“I’ve got something important to say,” says John Stamos, reprising his role as Uncle Jesse in the debut episode of Fuller House. “Damn, we all still look good—especially me.”

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This, of course, is true. At 52 years old, John Stamos looks just as hot as he did 29 years ago when he first stepped into the role of Jesse Katsopolis on Full House. To celebrate his return, I broke out my Uncle Jesse dolls, including my “Jesse’s Family” set, which comes with dolls depicting his wife Becky and their twin sons. It was only natural.

The updated version of the beloved late ‘80s/early ‘90s sitcom focuses on eldest Tanner daughter D.J. (Candace Cameron), who finds herself raising three young boys on her own after her firefighter husband unexpectedly passes away. Her sister Stephanie (Jodie Sweetin), now a world-traveling deejay (yes, there is a “DJ Tanner” joke), and obnoxious-yet-lovable Kimmy Gibbler (Andrea Barber), now a single mother herself, end up moving into the old Tanner residence to help D.J. with her sons. The storyline mirrors that of the original series, when Jesse and Joey (Dave Coulier) moved in to help the recently widowed Danny Tanner (Bob Saget) raise his three daughters.

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The first episode of Fuller House, which is streaming on Netflix, shows Uncle Jesse, Danny, Uncle Joey and Becky (Lori Laughlin) reunited at the family’s old digs to show their support for DJ—but they can’t stay for long. Danny, Jesse and Becky are all moving to L.A., as Danny and Becky have a new talk show and Jesse is a composer on his “favorite soap opera,” General Hospital. “They always hire the best actors on there, don’t they?” he says to DJ’s baby, an obvious wink to Stamos’s former role on the show as Blackie Parrish.

Before Fuller House, Stamos reprised his role as Jesse—complete with mullet, leather vest and all—during a 2013 performance on Late Night With Jimmy Fallon. Jesse and his band, The Rippers, played a medley of songs, which started with The Beach Boys’ “Forever,” and ended with the Full House theme song. I celebrated that moment too—by finally breaking open my vintage Uncle Jesse jigsaw puzzle.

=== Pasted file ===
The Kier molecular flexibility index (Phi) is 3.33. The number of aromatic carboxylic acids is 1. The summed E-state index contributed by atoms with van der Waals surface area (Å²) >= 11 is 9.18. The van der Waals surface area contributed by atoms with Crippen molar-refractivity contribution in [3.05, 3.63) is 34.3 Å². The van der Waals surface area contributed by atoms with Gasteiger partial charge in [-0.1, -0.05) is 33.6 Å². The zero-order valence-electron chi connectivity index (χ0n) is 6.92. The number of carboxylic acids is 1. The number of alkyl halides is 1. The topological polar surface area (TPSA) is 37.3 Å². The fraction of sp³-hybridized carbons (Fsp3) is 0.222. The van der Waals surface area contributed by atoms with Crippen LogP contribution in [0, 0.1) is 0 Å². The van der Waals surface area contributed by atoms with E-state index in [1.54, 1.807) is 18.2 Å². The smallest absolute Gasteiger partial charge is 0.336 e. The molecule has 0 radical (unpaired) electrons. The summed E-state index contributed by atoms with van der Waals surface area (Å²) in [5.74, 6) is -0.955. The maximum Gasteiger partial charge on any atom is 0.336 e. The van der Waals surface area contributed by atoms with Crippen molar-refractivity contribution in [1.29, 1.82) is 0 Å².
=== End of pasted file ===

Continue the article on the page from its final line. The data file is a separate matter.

Of course, Jesse and The Rippers returned for Fuller House, too. When Stephanie, acting as the DJ for Danny’s goodbye party, says it’s time to “force Jesse to sing the song we love and he hates,” Jesse refuses, saying he’s been “singing ‘Forever’ forever,” and that he’ll never sing it again. Becky points out that it’s their wedding song, so he quickly backtracks and performs the tune with his band. The room starts singing along and Stephanie, an aspiring musician, jumps in to harmonize with her uncle. This part was almost even too corny for me—until I remembered I once listened to “Forever” 22 times on repeat.

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Uncle Jesse is still as hardcore of an Elvis fan as he was in the first show, when he would spend nights performing as an Elvis impersonator. In Lifetime’s The Unauthorized Full House Story, we learned that Stamos, an Elvis fan as well, asked series creator Jeff Franklin if he could change the name of his character from Uncle Adam to Uncle Jesse, as a homage to Elvis’s twin brother who passed away at childbirth. Fuller House resurrects Jesse’s love for The King by putting DJ’s baby, Tommy, in a miniature Elvis suit.

Aside from the Elvis obsession, there are other familiar quirks that Stamos brings to all his television characters, sometimes allowing them to crossover. Like his character in Grandfathered, Uncle Jesse is still a bit vain and concerned with his appearance. “You guys teased me about the hair cream and all the moisturizer I used to use. Look at my face, it’s like a baby’s butt and I’ve got a beautiful mane,” Jesse happily announces. Sadly, there’s no sign of Mr. Goodpart, Uncle Jesse’s favorite comb.

Even though Michelle isn’t around to mutter “You got it dude,” the rest of the cast delivers their characters’ most memorable sayings. Stephanie directs a “How rude!” at Kimmy Gibbler, Joey slips in a “Cut it out” and Jesse makes sure to drop a “Have mercy!”

Though at times it can provoke an overwhelming feeling of nostalgia, Fuller House’s role-reversing premise—with the now-adult Tanner-Gibbler women joining forces to raise the kids together—works well. And even though Uncle Jesse is only in the new show for two episodes, it’s enough to satisfy the appetite of this obsessed John Stamos superfan.


Image via Netflix.